Despot Gavrić, 14, had the same response. “I’m interested in science and didn’t realise how much physics was involved. Quite a bit more to think about than just construction. If the chance comes up… maybe this would be a useful career.”
Another of the students, Rahul Vijayasenan, 17, was very impressed, adding that the field trip was helping inspire him to pursue his passion for physics, chemistry and calculus at university next year.
Wonder Week takes students behind the scenes of New Zealand’s largest and most successful engineering firms, manufacturers, research centres and tech companies to get a real glimpse of job options. The visit included a presentation by the project’s Zone Manager for Linden-Tawa, on challenges and progress around the Kenepuru Interchange and Collins Avenue overbridge areas. A survey drone was demonstrated by the project’s Survey Manager and GIS Analyst and a general overview of engineering and associated professions was provided by Senior Project Engineers.
“It’s like unveiling fascinating secrets behind Transmission Gully motorway’s building and technology,” says Tawa College Science Teacher, Brian Sturman. “Without hearing and seeing first-hand, we’d have no idea of the amount of thought and effort involved by all, to deliver this massive project.”
Wonder Week joins a long list of mentoring initiatives deployed during the project’s history to employ and train young local jobseekers and enthuse students about further education and opportunities in construction and related industries.
Residents located on the Western side of the new motorway at Linden, will now see a large noise wall being constructed between Tawa College and Linden School. Initially a blank canvas, once complete the Linden School’s side of the wall is set to be transformed with a colourful mural at a community led event.
The project team is currently talking with the local community and Linden school, to plan an event which will provide the wider community with an opportunity to attend and take part in the painting efforts. A free BBQ, and information stalls will also be there on the day.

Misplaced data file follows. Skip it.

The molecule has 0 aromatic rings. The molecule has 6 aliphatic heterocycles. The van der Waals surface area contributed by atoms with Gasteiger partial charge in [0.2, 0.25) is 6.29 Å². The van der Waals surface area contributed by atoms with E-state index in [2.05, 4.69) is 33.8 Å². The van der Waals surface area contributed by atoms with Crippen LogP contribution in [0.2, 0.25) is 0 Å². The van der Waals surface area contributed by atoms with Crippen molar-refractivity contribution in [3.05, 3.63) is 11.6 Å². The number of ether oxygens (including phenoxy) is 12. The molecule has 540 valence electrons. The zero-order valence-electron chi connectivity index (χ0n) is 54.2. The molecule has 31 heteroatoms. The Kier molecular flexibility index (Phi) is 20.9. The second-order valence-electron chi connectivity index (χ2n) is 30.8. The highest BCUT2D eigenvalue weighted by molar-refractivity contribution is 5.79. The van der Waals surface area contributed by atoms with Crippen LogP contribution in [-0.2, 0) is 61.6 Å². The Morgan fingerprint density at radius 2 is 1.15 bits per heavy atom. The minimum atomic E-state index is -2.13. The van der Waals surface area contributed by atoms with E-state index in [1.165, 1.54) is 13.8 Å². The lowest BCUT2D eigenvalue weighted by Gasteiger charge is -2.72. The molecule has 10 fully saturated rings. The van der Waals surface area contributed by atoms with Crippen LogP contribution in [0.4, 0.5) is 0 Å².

Once the details are confirmed, we’ll be sending out more information to the community.
As we move closer to the opening of the new Transmission Gully motorway in 2020, the visitor centre has had its contents updated to give the public an in-depth look at the new interchanges and the next 25-year operation and maintenance phase of the project.
To align with Tawa’s annual ‘Spring into Tawa’ community event, on Saturday 19 October, the visitor centre will be springing into Tawa, and located in the carpark of Simon’s Unichem Pharmacy, alongside the coffee cart.
It will be at this location for the next few months, to give the local community a more in-depth look at the new motorway’s interchanges, and provide information about how to use the new interchanges. There will also be information about Ventia, the company that Wellington Gateway Partnership has contracted to look after the operation and maintenance of the Transmission Gully motorway for the next 25 years following construction, together with some interesting facts and figures covering the construction and environmental areas of the project.
The mobile visitor centre will be open to the public Monday to Saturday from 10am until 4pm, until the end of November. It will then move to Battle Hill Farm Forest Park in December, and be open for the annual Eat, Drink and Be Crafty, and Battle Hill Farm events.
Check out the project’s image gallery to view the latest photos of the motorway from the air and on the ground.
Visit our video library to see animated videos of the Interchanges and innovative construction works for the project.